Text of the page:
Photo by Mike Erskine

Novuna Business Finance has today published its first report on small businesses in Wales, based on data collected every quarter over the past nine years. The Welsh Growth Report: Small business leader outlook over time (2015-2023), is an evaluation of business confidence in the region during this time, examining the impact of various challenges faced by these businesses and their resilience to them, in comparison with businesses in other parts of the UK.

The key findings include:

  • Today, the percentage of Welsh enterprises forecasting growth is almost half of what it was nine years ago.
  • Welsh business owners have been impacted more by the long tail of Brexit and Covid than businesses in the rest of the UK. For the last four years, confidence levels remain lower than they were before 2017.
  • Percentage of Welsh businesses predicting growth over time (compared to the national average)
  • 85% of small business owners say that they are facing more obstacles now than they before the pandemic.
  • Brexit has left a lasting impact on Welsh businesses, with repercussions continuing from Q4 2020 to the present day. Currently, 22% of businesses in Wales are still grappling with the consequences of Brexit, setting Wales apart from the rest of the UK in terms of prolonged growth challenges.
  • In 2023 alone, a staggering 86% of business owners confessed to losing sleep over a range of business-related issues.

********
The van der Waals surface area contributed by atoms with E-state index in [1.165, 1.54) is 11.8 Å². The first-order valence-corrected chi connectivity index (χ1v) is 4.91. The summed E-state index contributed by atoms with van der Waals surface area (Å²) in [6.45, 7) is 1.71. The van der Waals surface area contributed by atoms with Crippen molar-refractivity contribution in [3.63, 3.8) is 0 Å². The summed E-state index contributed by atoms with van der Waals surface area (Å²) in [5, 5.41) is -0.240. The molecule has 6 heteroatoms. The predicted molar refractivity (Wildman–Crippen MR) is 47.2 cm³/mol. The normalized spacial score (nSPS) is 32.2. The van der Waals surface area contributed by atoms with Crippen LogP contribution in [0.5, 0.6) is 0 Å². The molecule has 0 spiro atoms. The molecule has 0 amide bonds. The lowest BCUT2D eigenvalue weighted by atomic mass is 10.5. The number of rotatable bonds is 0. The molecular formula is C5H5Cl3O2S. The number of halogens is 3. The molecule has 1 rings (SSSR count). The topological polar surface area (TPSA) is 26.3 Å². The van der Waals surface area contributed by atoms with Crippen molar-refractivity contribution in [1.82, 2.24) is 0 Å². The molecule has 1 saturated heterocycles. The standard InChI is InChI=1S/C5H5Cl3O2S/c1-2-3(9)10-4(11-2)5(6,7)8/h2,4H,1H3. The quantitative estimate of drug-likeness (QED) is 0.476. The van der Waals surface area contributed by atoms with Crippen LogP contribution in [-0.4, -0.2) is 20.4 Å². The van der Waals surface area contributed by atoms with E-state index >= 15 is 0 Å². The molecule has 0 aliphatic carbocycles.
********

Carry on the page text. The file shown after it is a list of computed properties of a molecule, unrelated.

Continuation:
• Despite the fact that just 3% of small business leaders in Wales predicted growth in Spring 2020, by Q3 2020, 89% of Welsh small businesses said they were working on new initiatives to secure future growth – the highest of any UK region and a record-high for Wales over the last decade.

Jo Morris, Head of Insight at Novuna Business Finance commented: “A snapshot of small business outlook in Wales over the last decade presents a picture that varies to the national average. Whilst growth forecasts for the UK at large have remained remarkably consistent, in Wales the picture has fluctuated more significantly.

“Today, the picture in Wales has stabilised but quarter-on-quarter growth projections since 2022 are lower than they were before 2017. This suggests the long-term legacy of Brexit and Covid are still felt. Indeed, many of the growth barriers cited by Welsh business leaders link to this – with fewer enterprises looking to expand overseas and ongoing challenges with hiring skilled labour.


“Looking back over the last decade, when there have been economic shocks small business growth forecasts have suffered more profoundly in Wales. Set against this, the resilience of Welsh business owners to adapt and look at new long-term plans to secure future growth has been stronger. Based on the research our view is that, at some point, this tenacity will pay off – and at some point we will see a surge in the overall proportion of Welsh small businesses that predict growth.

“Our Business Barometer study looks at the UK picture over time, but in recent years we have seen divergent trends within both Wales and Scotland – findings which underline that more needs to be done to better understand and support the issues that Welsh and Scottish businesses face. Through 2024, we will continue to follow the trends for Wales and we will also publish our first report on Scottish small business outlook over time.”